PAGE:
If you have ever considered buying a new build property, you will no doubt be aware of builders’ sales incentives.These include the offer of free carpets or curtains, cashbacks and “discounted” sale prices.Sounds like a good deal but are these incentives really as attractive as they might seem?
There are stamp duty land tax (SDLT) implications to consider.Just because a price is discounted does not necessarily mean that tax will not be payable on the full, pre-discounted price.The discount would also have to be declared to a mortgage lender before a buyer could proceed due to the lenders’ requirements that the purchase price actually paid must be the same as that notified to the lender at the outset.The banks and building societies also state that any cashbacks offered to a buyer by a developer must be declared before a mortgage is taken out.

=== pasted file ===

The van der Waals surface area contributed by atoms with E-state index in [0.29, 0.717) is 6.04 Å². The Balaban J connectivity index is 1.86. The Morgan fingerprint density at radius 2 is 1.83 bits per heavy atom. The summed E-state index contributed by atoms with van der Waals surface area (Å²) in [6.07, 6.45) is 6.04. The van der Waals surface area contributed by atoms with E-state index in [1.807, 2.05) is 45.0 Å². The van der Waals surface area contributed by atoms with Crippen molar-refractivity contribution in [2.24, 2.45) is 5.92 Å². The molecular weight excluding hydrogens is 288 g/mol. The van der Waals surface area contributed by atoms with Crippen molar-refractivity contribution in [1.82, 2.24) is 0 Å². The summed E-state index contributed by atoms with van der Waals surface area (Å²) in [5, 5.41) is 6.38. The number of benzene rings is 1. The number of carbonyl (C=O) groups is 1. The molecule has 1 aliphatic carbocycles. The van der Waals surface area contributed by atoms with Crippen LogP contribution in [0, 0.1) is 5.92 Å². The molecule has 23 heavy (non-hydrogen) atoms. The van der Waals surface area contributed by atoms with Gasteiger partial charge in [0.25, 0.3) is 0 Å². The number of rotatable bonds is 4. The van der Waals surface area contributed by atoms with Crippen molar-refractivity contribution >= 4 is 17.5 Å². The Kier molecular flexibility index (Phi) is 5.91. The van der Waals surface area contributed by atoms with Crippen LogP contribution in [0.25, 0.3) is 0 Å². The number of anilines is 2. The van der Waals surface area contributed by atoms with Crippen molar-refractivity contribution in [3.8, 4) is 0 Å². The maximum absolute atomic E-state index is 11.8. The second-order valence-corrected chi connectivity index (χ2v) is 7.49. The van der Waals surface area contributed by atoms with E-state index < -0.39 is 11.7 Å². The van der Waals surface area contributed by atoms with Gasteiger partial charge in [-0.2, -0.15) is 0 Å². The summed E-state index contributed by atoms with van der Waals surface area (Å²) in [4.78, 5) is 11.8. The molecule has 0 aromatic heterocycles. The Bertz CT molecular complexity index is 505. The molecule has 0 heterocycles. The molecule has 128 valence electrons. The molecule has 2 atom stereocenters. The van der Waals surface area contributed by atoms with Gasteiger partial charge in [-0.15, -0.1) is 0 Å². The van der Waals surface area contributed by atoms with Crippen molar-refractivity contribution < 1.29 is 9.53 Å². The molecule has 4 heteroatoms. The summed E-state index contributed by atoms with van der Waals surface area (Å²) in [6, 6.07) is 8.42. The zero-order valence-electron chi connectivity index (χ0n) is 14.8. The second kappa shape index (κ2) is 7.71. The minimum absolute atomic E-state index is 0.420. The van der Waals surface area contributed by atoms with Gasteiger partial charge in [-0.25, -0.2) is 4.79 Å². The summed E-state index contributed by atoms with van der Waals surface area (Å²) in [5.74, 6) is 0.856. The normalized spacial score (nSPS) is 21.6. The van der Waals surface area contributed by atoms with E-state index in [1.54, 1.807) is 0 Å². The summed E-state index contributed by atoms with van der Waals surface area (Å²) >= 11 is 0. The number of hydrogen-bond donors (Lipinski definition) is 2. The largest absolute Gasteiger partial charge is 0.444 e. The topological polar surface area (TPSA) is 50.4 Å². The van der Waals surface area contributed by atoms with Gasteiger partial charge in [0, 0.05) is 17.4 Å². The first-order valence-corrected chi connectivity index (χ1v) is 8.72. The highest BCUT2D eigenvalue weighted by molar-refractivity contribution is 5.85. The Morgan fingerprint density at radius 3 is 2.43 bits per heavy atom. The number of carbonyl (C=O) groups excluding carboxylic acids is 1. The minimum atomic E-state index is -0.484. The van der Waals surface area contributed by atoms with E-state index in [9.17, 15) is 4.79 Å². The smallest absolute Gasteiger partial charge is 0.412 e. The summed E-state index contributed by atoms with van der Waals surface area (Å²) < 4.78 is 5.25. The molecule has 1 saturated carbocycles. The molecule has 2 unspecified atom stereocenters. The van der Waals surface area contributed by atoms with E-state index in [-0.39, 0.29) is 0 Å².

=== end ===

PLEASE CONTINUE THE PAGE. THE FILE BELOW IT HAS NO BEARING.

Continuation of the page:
A developer might also agree to include carpets and curtains as part of the deal.The value of such items, often referred to as “chattels”, are generally not subject to SDLT. However, non-cash incentives would need to be declared to a mortgage lender.
Builders’ incentives are not to be disregarded and can make the purchase of a newly built home a more attractive and affordable proposition.However, legal advice should be taken at an early a stage as possible to ensure that no unexpected problems or delays arise as a result.